Sat Mar 22 2003 09:57PM -0600

The Republic is coming apart at the seams and still, I will try to write about little things.

I don't know, between the war and the hospital, I don't have much else to say. Everything else seems worthless, though I know it's not true.

I've always believed that the kind of person you are shows in the little things you do. The so-called insignificant things that Gandhi and Mother Teresa tell us we need to do. Right or wrong, people read deeply into these things because that is all they get to see. It may be unfair that people judge you this way, but I think that true character always shines out.

But it doesn't matter, though. As many have pointed out, you shouldn't require a reward for doing things right. I just have faith that if you do the right thing, people will know. But you can't please everybody.

My mind is all over the place. The events of the world today seem to reach out throughout all time and history, throughout all my small store of memories, and I find myself pondering the past and I find it bizarre how the past always seems to jump up and bite you in the ass no matter how many decades, centuries, millenia pass.

Ah. Whatever. Time to get my head out of my ass.

My sister discovered the true gender of her cat on Monday, when she (the cat, not my sister) gave birth to five kittens. For some reason, my sister has this affinity with stray animals, much to the consternation of my parents. Two dogs live at my parents' house because of my sister, and this cat was likewise a stray. Because it's spring break and because no one is staying at her apartment over the break, my sister tried to bring the cat and her kittens to my parents' house, resulting in much mayhem. In the end, my brother was forced to drive the cat and her kittens back to San Diego to leave them to fend for themselves, as my sister had promised to accompany her roommate to Central California.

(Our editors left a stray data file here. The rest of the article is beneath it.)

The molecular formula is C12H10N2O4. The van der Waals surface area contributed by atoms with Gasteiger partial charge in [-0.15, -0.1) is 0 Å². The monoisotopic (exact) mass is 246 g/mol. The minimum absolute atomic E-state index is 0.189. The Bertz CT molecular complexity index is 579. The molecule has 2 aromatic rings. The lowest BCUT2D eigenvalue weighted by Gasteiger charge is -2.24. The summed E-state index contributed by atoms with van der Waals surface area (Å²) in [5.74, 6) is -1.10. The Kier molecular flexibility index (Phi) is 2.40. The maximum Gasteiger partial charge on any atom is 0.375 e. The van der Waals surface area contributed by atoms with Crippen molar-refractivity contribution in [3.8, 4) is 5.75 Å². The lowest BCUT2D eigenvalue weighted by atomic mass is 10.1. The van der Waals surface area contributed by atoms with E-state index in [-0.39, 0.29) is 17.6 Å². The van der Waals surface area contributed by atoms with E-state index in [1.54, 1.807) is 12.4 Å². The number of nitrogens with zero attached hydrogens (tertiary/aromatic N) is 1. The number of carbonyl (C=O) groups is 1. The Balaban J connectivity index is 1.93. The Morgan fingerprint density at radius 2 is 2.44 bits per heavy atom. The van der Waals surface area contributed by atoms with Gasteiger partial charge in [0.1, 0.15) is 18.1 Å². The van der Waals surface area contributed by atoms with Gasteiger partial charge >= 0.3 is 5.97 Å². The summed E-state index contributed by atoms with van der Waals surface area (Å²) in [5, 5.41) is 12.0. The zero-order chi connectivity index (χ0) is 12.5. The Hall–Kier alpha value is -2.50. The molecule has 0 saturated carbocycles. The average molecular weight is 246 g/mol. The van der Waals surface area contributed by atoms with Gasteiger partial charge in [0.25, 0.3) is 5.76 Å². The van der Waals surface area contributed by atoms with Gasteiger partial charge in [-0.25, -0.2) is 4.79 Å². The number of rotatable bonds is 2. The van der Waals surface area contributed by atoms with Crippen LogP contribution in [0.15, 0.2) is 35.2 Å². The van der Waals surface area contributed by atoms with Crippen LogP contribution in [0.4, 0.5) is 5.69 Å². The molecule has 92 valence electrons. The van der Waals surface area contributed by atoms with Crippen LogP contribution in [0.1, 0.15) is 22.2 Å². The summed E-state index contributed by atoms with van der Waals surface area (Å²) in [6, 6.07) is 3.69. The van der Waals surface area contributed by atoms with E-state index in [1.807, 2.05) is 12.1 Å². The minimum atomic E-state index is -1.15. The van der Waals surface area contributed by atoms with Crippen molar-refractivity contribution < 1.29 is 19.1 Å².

Ah the fragility of life.

My sister commented on how this was the first time she had ever seen anything actually born before, and immediately my mind strayed to the two births I witnessed that one night on neonatal call: one C-section, the other NSVD (normal spontaneous vaginal delivery), and how, before then, I had never seen anything being born before either.

But despite my general cynicism about how horrible the world is, there is something about birth that forces you to want to be optimistic. Something about that bawling, wet bundle that can't even open his or her eyes, who needs to be held and fed. And yet I've found out that most babies are quite robust, undergoing remarkable physical trauma during birth, and I can't help but reflect that as horrible as this life is, as much pain and suffering we are forced to endure, it is instinctual to want to live, and I think it is instinctual to let life thrive.

Then again, maybe it's just me.

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